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Tesla market valuation sheds $94 billion in first weeks of 2024

Tesla saw its market valuation drop 12% in the first days of 2024 as clouding sentiments on the electric vehicle market worry investors

Tesla saw its market valuation shed $94 billion over the first two weeks of 2024, marking one of the sharpest share price drops in the electric vehicle company’s history.

The number represents 12% of the company’s valuation at the start of the month and is only surpassed by a 14% decline seen in January 2016. The surprise shift comes after a relatively successful year, which saw the brand claw back most of its valuation from a pandemic-era collapse, set new sales records, and retain its market share in an increasingly competitive sector. However, 2023 was not without its own controversies and concerns. The EV segment has experienced stagnating demand for the last 12 months due to issues with high car prices, limited driving ranges, and inadequate charging infrastructure. To prevent a sales cooldown, Tesla introduced frequent, previously rare discounts across its entire lineup over the year, causing some vehicles to lose more than 20% of their original value.

These price cuts were so significant that they affected average prices across the entire electrified segment, even as other manufacturers declined to lower MSRPs in response. While this strategy did allow the EV brand to generate impressive sales numbers, its profit margins suffered considerably as a result, shrinking from 27.9% to 16.3% by the third quarter of 2023 in the course of only a year. Faced with declining profitability and a weakening market, it is little surprise investors have started to respond.

Further complicating matters is the company’s annual delivery statistics released earlier this month, which revealed it had lost to Chinese EV manufacturer BYD. The overseas automaker produces both battery-powered and hybrid models; excluding the latter, BYD came in a close second to Tesla regarding production and sales. However, 2023 was the second consecutive year the China-based automaker surpassed its American rival in overall sales.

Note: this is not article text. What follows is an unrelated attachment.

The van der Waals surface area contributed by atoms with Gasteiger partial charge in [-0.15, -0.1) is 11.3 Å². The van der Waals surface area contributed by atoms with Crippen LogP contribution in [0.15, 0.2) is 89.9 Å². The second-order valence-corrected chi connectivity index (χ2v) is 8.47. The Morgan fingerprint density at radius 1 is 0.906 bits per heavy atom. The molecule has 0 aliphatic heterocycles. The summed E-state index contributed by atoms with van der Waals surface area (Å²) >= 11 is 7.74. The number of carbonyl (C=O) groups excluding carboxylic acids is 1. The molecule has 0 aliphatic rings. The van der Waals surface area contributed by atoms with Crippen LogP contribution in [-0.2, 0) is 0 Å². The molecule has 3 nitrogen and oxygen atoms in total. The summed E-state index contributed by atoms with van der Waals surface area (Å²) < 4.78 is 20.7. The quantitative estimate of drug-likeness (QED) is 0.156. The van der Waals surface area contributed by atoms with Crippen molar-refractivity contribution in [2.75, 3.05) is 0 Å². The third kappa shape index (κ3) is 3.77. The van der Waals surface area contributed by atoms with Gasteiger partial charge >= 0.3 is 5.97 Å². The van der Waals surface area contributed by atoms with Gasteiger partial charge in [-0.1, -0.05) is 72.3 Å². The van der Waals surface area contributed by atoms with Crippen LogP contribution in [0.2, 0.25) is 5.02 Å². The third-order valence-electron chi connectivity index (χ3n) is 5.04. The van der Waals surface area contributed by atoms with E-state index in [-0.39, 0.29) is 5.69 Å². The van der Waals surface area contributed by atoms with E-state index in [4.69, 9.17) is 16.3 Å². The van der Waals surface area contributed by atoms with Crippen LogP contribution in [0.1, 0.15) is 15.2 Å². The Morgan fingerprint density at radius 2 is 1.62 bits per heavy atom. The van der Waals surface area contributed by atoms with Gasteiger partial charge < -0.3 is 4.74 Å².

Although their impact is less quantifiable than the company’s discounting strategies and difficulties overseas, intensifying negative press focused on Tesla and its CEO, Elon Musk, has also taken its toll on investor confidence. Late last year, a Reuters investigation alleged the brand ignored evidence of defective components and charged customers thousands of dollars for repairs that should have been covered by warranty, sparking regulator probes in Scandinavia. More recently, a Wall Street Journal piece claimed Tesla and SpaceX leaders have become distraught over Musk’s alleged drug use, leading to an indignant denial from the tech executive on his social media platform, X. These stories, and many others, have weakened faith in the automaker and its leadership. Tesla does not operate a public relations department, leaving the task of setting the narrative and defending the brand almost entirely up to Musk.

Ultimately, Tesla remains the dominant EV player, not only in the U.S. but across the globe. However, its mounting challenges, both external and internal, have become increasingly apparent, causing many shareholders to dial back expectations. In the coming months, the company will need to answer questions regarding its future in a way that placates investors but sets realistic expectations, something the brand has a history of neglecting.

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Colin Velez
Colin Velez
Colin Velez is a staff writer/reporter for CBT News. After obtaining his bachelor’s in Communication from Kennesaw State University in 2018, he kicked off his writing career by developing marketing and public relations material for various industries, including travel and fashion. Throughout the next four years, he developed a love for working with journalists and other content creators, and his passion eventually led him to his current position. Today, Colin writes news content and coordinates stories with auto-industry insiders and entrepreneurs throughout the U.S.

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